Interview: Wilson Jermaine Heredia Learns How to Dance in Ohio

The Tony-winner costars in the new musical at Syracuse Stage.

Wilson Jermaine Heredia transfixed off-Broadway, Broadway, London and the big screen with his multi-award-winning portrayal of Angel in Jonathan Larson's groundbreaking musical Rent.

Now, Heredia is back on the musical stage in another groundbreaking show: Syracuse Stage's world premiere of How to Dance in Ohio. Based on the Peabody Award-winning documentary of the same name, the musical follows seven autistic young adults, all played by neurodiverse actors, as they come of age and find their ways in the world, in part due to the guidance of Heredia's character, Dr. Emilio Amigo.

TheaterMania recently spoke to Heredia about why he wanted this role and putting this new musical together.

Wilson Jermaine Heredia in How to Dance in Ohio at Syracuse Stage
Wilson Jermaine Heredia in How to Dance in Ohio at Syracuse Stage
(© Curtis Brown)

This interview has condensed and edited for clarity.

How did you get this role, and why did you want it?
It came to me, which is a rare thing; usually, I have to audition. They sent me the tape and I listened to the musical material, and I though this is a really sweet show. What mostly determines whether I want a part is listening to the music. But, yes, there were other factors. First, I have never played a role where I get to play someone who is leading the charge in helping to facilitate the health of others. Second, I heard Hal Prince was originally involved in the project, which definitely piqued my curiosity. And lastly, like Rent, it feels like this show is the first of its kind about this subject matter. I hope the right people see it and bring it to the next level. I dare anyone to leave the show without a smile on their face.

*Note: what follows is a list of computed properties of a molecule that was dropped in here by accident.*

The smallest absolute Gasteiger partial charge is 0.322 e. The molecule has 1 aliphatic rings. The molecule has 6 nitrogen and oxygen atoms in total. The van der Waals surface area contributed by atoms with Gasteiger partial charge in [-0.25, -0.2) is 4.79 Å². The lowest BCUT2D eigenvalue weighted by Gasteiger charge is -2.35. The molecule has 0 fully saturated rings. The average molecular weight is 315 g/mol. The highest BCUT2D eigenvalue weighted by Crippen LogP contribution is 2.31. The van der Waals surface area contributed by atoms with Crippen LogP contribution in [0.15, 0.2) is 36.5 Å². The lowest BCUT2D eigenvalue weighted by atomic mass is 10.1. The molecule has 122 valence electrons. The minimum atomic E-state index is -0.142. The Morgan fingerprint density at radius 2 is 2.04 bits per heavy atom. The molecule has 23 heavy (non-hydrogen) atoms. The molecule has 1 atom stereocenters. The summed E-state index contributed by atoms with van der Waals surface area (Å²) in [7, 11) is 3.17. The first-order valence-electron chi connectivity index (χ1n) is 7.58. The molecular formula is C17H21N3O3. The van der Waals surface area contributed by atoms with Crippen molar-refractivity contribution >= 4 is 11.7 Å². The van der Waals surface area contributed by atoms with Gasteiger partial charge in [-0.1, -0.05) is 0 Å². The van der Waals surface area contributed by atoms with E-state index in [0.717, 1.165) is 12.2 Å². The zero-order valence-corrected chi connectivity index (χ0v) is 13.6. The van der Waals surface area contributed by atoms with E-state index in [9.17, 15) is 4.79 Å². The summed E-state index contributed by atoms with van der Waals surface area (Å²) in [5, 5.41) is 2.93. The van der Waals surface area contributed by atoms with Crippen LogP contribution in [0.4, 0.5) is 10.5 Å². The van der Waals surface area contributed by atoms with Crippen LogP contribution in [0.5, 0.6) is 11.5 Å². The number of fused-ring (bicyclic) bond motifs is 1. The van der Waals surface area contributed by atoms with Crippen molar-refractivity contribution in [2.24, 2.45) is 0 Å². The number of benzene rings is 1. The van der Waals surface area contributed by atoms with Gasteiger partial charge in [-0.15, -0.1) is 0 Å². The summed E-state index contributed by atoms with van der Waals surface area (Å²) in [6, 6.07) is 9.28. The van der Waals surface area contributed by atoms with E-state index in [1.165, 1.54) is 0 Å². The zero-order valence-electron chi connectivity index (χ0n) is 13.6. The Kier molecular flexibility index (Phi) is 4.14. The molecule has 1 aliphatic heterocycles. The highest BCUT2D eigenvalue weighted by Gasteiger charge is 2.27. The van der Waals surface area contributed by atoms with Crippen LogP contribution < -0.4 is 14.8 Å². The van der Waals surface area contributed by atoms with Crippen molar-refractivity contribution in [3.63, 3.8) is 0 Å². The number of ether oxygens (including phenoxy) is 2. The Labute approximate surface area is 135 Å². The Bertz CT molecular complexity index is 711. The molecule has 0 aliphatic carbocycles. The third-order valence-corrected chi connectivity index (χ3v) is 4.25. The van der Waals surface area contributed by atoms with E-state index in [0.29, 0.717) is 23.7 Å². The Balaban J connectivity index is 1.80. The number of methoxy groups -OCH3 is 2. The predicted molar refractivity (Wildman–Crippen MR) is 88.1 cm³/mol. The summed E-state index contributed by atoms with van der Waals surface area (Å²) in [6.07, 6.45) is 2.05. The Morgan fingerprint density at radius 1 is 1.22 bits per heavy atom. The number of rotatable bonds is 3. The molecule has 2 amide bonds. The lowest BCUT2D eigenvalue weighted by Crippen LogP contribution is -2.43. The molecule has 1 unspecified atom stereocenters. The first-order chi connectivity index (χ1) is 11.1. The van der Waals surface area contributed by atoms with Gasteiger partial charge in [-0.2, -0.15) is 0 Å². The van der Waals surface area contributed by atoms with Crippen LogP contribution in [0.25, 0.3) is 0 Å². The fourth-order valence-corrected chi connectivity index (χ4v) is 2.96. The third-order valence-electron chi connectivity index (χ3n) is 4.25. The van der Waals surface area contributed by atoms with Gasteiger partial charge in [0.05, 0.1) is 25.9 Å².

Did you watch the documentary the show is based on?
I saw the documentary two years ago when it was first on HBO. I love documentaries and this one was interesting, but I didn't think more about it. Then I watched it again when I was approached to do this project, and I immediately wondered how this was going to become a musical.

Did you get a chance to talk with Doctor Amigo?
I had a chat with him just prior to the run in Syracuse. I wanted to speak to him so I could give more foundation about who he was. What I got most from him is now a line in the show: "I chose to work with autistic individuals because I know what I was like to stick out I was the color in my community, always trying to fit in, and I want everyone to feel like everyone can fit in." Originally, I did a broader version of him, but after meeting him I made more grounded choices, while adding some theatricality and some of myself. I think it's been a very successful merger. In the end, I think what the onstage character represents is more important than mimicking the actual person. He is the cheerleader, the confident go-getter, and the epitome of optimism.

Tell me about working with the neurodiverse company, and what it's been like for you to join them.
I was worried about me. I was the newcomer here, and I was worried if I could up my game to match them since they had done the show before. Trust me, the "core seven," as we call them, have "it. I love watching their energy every night. More importantly, these actors will absolutely break your preconceptions about what being on the spectrum is expected to be.

Like Doctor Amigo, you have been "the color in your community." Can you talk more about that?
My father is Dominican/Black, my mother is Dominican/white, and going to high school in Brooklyn, a lot of kids thought I was just Black and others thought I didn't understand being Black. There weren't a lot of Dominicans in my school, so I definitely stood out. And then when I was college, I got lucky and could play whatever role I wanted; I did Death of a Salesman, even though I was the only Brown person in the cast. But I never felt more like a person of color in my community than when I began working in the actual theater industry. I discovered there were real limitations to who or what I could play. I felt Brown and happy, but I was also determined to break barriers.